Further, although not shown, a source electrode 9 (refer to FIGS. 2A and 2B) which is connected to the n+-type source region 3 and a contact region 8 is connected on the front surface side of the substrate, and a drain electrode 10 (refer to FIGS. 2A and 2B) which is connected to the n+-type drain region 4 is connected on the back surface side of the substrate.

In this manner, the source electrode 9 and the drain electrode 10 can have their contacts established on the side of the principal surface 1 a of the substrate and on the side of the back surface 1 b thereof, respectively, whereby the source electrode 9 and drain electrode 10 can be arranged on the different surfaces of the substrate. As compared with those in the case of arranging the source electrode 9 and drain electrode 10 on the identical surface side, therefore, margins are left for the respective arrangement spaces of the source electrode 9 and drain electrode 10, and respective wiring widths corresponding to these electrodes can be set wide, so that wiring resistances can be lowered.

Incidentally, the power MOSFET thus constructed operates as a vertical type MOSFET in which, as shown in the figure, a drain current is caused to flow in the vertical direction of the MOSFET with channel regions formed of the whole areas of the parts of the p-type base region 2 adjoining the trench 5. Therefore, the normalized ON resistance of the vertical type power MOSFET can be decreased owing to the lowering of a channel resistance.

Fifth Embodiment

FIG. 7 illustrates a perspective sectional view of a power MOSFET in the fifth embodiment of the present invention. As compared with the first embodiment, this embodiment is such that a trench 5 is changed with the remaining construction being the same. Therefore, only different portions shall be explained.

As shown in FIG. 7, according to this embodiment, the dimension of the trench 5 is enlarged in a Y-direction, and this trench 5 is formed so as to penetrate a p-type base region 2 as well as a drift region 1 c and to reach an n+-type drain region 4. When a positive voltage is applied to a gate electrode 7 in the power MOSFET thus constructed, electrons are induced in the parts of the drift region 1 c adjoining the trench 5, thereby to form accumulation layers. Since a drift resistance can be lowered by the accumulation layers, the normalized ON resistance of the lateral type power MOSFET can be decreased still further. Incidentally, the power MOSFET in this embodiment can be manufactured by altering a mask for forming the trench 5 shown in the first embodiment.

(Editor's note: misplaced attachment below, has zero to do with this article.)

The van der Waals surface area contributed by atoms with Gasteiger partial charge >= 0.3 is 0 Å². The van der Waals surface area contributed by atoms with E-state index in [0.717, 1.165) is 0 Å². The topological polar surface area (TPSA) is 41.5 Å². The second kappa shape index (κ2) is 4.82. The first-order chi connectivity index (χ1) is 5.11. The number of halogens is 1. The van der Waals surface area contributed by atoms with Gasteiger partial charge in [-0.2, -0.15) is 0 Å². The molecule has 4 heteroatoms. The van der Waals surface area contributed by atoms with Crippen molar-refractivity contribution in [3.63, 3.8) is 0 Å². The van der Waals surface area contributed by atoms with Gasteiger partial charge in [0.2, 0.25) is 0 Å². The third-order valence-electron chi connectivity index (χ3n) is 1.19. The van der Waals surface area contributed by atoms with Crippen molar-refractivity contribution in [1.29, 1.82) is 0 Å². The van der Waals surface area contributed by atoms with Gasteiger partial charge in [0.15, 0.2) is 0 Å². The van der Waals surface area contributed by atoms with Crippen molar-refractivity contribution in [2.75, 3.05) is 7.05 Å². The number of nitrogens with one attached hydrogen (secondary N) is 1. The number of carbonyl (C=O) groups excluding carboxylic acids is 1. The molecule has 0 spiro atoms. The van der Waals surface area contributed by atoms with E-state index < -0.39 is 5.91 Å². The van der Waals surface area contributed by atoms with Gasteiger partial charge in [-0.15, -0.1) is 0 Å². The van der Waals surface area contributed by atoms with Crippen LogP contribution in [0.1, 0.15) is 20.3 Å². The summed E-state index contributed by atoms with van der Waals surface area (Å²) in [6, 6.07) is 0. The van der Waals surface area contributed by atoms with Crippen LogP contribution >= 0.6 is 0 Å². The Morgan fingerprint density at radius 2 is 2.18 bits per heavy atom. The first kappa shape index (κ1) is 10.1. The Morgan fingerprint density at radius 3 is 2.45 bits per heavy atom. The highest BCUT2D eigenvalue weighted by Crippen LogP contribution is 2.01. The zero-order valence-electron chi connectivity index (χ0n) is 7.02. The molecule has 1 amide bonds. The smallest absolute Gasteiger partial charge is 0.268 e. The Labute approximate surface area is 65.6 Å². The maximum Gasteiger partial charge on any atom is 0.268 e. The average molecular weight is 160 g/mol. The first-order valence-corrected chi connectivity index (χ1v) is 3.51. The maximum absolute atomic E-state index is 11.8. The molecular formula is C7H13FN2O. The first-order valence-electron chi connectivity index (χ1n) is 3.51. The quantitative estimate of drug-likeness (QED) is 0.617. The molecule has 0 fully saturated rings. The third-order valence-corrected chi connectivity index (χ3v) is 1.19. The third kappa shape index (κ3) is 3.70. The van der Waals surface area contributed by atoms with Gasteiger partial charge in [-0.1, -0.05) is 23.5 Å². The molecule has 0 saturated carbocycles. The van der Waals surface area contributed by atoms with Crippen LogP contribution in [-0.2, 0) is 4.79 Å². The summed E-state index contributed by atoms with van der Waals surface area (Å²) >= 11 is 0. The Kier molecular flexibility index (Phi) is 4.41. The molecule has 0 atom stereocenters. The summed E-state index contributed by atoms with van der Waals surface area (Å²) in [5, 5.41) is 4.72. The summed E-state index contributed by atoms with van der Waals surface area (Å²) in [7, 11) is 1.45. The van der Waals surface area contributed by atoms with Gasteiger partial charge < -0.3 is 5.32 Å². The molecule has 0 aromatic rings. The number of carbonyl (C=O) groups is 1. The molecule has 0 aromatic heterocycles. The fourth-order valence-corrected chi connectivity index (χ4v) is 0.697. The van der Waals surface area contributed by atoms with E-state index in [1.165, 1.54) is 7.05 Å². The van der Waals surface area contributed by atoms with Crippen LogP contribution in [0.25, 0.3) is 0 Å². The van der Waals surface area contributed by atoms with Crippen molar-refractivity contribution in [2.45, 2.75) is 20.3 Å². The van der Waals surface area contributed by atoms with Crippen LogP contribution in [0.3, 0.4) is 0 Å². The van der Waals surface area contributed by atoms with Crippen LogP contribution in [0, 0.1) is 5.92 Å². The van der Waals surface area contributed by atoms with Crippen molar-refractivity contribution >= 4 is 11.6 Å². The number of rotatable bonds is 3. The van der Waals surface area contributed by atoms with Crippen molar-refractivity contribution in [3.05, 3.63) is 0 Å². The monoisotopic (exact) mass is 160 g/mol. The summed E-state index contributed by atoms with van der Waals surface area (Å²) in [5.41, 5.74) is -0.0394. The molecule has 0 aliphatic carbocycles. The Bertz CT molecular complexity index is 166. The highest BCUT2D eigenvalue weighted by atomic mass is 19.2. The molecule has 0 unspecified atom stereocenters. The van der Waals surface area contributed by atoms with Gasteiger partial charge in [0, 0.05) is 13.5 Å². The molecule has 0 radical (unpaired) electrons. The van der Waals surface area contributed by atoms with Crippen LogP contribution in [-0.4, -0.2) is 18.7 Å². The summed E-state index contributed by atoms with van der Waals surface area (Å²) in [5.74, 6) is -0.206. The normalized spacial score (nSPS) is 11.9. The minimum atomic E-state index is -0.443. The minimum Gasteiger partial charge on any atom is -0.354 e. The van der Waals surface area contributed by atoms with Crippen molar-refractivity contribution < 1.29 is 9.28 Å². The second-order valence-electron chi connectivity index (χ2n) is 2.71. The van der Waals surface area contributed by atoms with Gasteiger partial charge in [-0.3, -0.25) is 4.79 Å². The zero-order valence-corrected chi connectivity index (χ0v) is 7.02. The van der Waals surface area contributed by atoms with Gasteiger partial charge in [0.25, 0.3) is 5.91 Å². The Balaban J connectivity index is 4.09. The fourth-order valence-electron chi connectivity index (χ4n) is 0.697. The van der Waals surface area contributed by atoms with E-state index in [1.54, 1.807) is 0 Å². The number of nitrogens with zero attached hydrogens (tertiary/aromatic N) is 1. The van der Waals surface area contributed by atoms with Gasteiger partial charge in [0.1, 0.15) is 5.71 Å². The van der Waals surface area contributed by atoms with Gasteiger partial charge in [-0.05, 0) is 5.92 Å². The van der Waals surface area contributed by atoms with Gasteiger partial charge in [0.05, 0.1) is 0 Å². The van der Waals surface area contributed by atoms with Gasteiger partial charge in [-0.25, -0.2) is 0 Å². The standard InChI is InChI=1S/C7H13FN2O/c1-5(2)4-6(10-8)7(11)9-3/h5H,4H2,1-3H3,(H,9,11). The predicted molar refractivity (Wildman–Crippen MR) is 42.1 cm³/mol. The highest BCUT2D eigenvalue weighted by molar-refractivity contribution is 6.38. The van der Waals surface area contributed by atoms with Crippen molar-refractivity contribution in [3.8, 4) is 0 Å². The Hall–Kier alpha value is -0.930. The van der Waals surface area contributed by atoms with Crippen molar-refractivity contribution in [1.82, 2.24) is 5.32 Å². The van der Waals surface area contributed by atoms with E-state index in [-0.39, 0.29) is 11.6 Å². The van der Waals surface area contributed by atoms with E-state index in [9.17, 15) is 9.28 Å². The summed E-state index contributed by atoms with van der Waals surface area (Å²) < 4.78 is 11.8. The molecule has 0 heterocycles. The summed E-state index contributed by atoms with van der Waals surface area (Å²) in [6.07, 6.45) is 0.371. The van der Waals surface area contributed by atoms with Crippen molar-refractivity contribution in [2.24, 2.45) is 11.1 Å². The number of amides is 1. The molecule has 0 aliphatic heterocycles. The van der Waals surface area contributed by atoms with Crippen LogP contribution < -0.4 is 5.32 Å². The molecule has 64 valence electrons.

Sixth Embodiment

FIG. 8 illustrates a perspective sectional view of a power MOSFET in the sixth embodiment of the present invention. Since this embodiment consists in altering the construction of the power MOSFET from the first embodiment, only portions different from the first embodiment shall be explained.

As shown in FIG. 8, an n+-type source region 3 is formed on only one side of a trench 5, and a p-type base region 2 is extended on the other side without forming the n+-type source region 3. Besides, that part of the p-type base region 2 which lies on the side of the trench 5 not formed with the n+-type source region 3 is endowed with a predetermined potential difference relative to an n+-type drain region 4.

In such a construction, that part of the p-type base region 2 which lies on the side of the trench 5 not formed with the n+-type source region 3 acts as an injection layer for injecting carriers, and the conductivity modulation of a drift region 1 c can be caused. More specifically, holes are injected from the p-type base region 2, and electrons are injected from the n+-type drain region 4 in order to neutralize the holes, whereby the resistance of the drift region 1 c can be lowered.

In this manner, the resistance of the drift region 1 c can be lowered to decrease the ON resistance of the power MOSFET still further by employing the part of the p-type base region 2 as the injection layer for injecting the carriers. Incidentally, the p-type base regions 2 need not be used as the injection layers in all unit cells. For example, the p-type base regions 2 as the injection layers may be formed at intervals of two unit cells in an arrayal which consists of a plurality of unit cells, and they may well be formed at intervals of a predetermined larger number of unit cells.

Seventh Embodiment

FIG. 9 shows a sectional construction of an IGBT in the seventh embodiment of the present invention. Incidentally, the IGBT mentioned in this embodiment has a construction which is nearly the same as that of the power MOSFET mentioned in the first embodiment. Therefore, the same reference numerals as in FIG. 1 are assigned to the same constituents, and only different portions shall be explained.

As shown in FIG. 9, the IGBT in this embodiment includes an n+-type emitter region 26 which is formed similarly to the n+-type source region 3 of the power MOSFET shown in FIG. 1, and a p+-type collector region 27 which is made of a p-type semiconductor in place of the n+-type drain region 4. The depth of the p+-type collector region 27 is equal to that of the n+-type drain region 4 shown in FIG. 1. Besides, the p-type impurity concentration of the p+-type collector region 27 is set at 1×1018 to 1×1021 cm−3, and the concentration distribution of this region 27 is uniformalized in the depth direction thereof. In addition, a portion 1 c which lies opposite to the n+-type emitter region 26 with a p-type base region 2 held therebetween acts as a lightly-doped collector.